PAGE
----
Question bound to haunt BJP: Who took the demonetization decision?
In his latest book "I do what I do', former RBI governor Raghuram Rajan revealed that no constructive decision about demonetization was taken until his term ended on September 3, 2016. This raises the pertinent question: who took the demonetization decision? It also raises doubts if adequate preparation was made before the BJP-rolled out this move and whether it was backed by economic rationale.
How did demonetization fail?
Modi's decision to ban Rs. 1000 and Rs. 500 notes to catch the illicit rich seems to have fallen flat on its face, with RBI data revealing that 99% of the cash has returned to its treasury, indicating that most "black money" was legitimized. In addition, the cash crunch reduced consumer spending and affected GDP growth, which fell from 7% in October-December to 5.7% in April-June.
Though flagged by Rajan, why was the decision taken?
Rajan writes in his book that he prepared a note highlighting demonetization's pros and cons and alternate strategies to achieve black money eradication. It also stated the time and preparations required for this type of drive. He elaborated on the challenges, in case preparations are not appropriate. The question that arises is: why were these aspects ignored while taking the demonetization decision?
Was it a political gimmick or vote bank politics?
Demonetization has provided high dividends to the BJP politically. UP's landslide political win followed by JD(U)'s entry in the NDA fold and the support of parties like NCP and YSR Congress has been possible due to demonetization's rhetoric being popular with the masses. So, was demonetization only aimed at gaining support of the poor and breaking the image of "suit boot ki sarkar?"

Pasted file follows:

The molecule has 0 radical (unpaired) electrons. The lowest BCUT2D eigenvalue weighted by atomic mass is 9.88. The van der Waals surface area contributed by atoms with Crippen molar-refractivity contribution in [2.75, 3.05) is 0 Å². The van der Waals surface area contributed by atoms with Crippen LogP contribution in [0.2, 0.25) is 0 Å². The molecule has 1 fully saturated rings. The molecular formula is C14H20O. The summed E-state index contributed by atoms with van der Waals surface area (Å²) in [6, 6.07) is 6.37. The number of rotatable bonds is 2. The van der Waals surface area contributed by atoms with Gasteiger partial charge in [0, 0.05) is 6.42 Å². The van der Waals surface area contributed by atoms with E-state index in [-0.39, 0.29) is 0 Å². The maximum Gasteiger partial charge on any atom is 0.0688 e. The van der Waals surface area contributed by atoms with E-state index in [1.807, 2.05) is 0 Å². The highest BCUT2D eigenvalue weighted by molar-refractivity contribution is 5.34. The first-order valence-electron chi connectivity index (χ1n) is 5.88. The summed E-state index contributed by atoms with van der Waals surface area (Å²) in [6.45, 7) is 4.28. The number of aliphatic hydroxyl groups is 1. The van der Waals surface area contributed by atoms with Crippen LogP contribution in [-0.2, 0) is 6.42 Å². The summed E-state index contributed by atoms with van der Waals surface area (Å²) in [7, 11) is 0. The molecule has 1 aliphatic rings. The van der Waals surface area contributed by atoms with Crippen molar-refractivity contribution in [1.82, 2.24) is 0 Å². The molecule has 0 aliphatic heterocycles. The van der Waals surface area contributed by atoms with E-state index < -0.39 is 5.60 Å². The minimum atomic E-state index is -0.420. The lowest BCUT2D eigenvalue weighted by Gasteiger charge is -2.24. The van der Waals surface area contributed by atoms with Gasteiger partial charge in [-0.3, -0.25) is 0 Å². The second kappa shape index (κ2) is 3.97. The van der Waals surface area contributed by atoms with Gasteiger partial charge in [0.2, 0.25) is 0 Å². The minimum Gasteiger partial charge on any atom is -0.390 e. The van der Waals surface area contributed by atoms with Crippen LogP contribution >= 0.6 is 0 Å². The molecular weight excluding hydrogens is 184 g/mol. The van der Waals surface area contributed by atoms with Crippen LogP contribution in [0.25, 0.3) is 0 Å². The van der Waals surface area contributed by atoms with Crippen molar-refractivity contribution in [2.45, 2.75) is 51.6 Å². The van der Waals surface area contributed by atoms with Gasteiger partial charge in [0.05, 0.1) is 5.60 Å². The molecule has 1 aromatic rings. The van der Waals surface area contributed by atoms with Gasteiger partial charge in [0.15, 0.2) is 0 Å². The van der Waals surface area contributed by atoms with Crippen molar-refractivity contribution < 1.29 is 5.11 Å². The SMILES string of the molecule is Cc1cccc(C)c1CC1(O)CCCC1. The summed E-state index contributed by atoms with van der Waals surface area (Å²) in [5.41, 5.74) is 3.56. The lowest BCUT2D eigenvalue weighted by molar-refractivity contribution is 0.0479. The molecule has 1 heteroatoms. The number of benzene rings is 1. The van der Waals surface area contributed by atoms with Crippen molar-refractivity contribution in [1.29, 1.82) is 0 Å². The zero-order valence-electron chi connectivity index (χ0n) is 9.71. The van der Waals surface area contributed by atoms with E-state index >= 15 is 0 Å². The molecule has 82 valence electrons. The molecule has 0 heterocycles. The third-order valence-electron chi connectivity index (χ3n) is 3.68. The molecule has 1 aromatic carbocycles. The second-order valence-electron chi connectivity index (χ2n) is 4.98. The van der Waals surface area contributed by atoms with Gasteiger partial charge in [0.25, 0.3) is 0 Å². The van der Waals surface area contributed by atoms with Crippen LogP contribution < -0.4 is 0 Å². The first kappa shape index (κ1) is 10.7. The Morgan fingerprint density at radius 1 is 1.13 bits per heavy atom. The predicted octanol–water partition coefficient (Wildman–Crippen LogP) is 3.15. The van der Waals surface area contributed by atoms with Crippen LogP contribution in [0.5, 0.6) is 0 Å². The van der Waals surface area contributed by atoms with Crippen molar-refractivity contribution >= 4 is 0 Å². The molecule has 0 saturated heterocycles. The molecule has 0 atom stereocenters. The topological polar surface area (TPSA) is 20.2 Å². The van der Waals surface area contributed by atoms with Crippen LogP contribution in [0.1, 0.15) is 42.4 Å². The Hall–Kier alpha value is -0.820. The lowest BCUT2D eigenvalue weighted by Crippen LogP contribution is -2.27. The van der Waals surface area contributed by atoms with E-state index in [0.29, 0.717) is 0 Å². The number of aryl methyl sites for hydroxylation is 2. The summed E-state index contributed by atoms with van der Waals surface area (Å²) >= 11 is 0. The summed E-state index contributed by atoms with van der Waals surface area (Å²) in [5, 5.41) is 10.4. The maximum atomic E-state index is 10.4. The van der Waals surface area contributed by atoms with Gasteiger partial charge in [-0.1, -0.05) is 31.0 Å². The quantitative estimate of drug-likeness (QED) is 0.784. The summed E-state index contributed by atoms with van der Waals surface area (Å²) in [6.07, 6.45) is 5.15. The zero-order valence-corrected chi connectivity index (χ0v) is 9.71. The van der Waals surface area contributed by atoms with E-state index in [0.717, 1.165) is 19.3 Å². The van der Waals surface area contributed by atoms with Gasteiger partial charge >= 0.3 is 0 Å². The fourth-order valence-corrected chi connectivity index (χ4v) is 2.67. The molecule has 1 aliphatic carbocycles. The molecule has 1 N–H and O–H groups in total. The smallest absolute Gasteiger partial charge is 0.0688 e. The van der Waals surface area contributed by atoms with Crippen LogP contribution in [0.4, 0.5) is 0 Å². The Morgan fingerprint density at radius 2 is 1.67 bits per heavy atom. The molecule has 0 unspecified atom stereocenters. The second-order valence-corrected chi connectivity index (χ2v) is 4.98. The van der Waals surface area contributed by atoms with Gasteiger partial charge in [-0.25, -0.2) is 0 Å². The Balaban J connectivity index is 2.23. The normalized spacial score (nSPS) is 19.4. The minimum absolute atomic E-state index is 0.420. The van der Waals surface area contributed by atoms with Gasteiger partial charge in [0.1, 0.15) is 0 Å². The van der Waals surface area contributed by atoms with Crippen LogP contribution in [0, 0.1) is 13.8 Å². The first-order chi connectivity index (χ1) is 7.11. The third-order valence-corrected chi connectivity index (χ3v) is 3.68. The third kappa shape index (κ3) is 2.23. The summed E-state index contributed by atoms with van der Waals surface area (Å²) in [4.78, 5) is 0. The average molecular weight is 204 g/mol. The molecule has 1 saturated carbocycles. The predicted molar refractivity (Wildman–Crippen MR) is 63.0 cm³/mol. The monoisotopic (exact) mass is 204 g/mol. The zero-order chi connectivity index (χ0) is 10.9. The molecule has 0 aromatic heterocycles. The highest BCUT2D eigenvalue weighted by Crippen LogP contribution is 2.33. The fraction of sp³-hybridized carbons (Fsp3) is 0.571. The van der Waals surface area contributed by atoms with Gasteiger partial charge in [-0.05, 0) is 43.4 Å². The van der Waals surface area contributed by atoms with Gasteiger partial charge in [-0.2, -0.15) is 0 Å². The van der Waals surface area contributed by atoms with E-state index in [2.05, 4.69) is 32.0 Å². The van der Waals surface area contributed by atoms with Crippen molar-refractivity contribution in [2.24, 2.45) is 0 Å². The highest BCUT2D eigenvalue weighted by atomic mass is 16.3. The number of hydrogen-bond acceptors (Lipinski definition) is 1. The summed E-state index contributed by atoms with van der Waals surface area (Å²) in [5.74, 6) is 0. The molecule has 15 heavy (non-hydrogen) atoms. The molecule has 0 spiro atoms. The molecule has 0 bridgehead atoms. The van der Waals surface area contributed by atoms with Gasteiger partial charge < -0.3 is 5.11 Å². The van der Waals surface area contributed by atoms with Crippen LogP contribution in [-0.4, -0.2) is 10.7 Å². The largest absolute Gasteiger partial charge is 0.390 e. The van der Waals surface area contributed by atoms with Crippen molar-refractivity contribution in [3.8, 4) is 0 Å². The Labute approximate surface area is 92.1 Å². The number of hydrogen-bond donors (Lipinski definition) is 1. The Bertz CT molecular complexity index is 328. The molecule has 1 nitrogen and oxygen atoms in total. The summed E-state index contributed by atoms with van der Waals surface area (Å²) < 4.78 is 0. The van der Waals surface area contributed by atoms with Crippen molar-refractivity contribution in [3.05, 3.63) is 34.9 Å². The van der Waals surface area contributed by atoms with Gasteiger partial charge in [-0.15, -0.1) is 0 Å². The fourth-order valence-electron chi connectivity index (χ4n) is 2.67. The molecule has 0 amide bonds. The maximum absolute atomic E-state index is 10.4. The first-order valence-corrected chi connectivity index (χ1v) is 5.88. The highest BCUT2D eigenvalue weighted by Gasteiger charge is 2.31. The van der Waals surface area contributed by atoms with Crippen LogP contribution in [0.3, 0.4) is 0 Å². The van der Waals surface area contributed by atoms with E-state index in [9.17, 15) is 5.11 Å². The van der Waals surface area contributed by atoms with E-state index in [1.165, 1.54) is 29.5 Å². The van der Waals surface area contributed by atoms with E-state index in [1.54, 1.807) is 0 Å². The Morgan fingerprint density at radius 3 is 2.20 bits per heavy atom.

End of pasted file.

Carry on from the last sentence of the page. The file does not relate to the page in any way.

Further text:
What are the experts saying?
Steve Forbes, Forbes magazine's Editor-in-Chief, termed demonetization as "massive theft of people's property." He called the government's reasons for this move "immoral." World Bank's former chief economist Kaushik Basu called the decline in India's growth "very worrying" asserting that demonetization came at a "hefty price." Arvind Virmani, former chief economic advisor, however, said demonetization has made "tax evasion and corruption less acceptable in society."
But, then again who took the demonetization decision?
If economists do not see the rationale of this decision and former RBI governor says he didn't approve it, the question about who gave the go-ahead regarding demonetization arises. Were only the long-term gains, for which there is no certainty, taken into consideration? Was the move only for gaining political dividends? Unless accountability is established, these questions might haunt the BJP.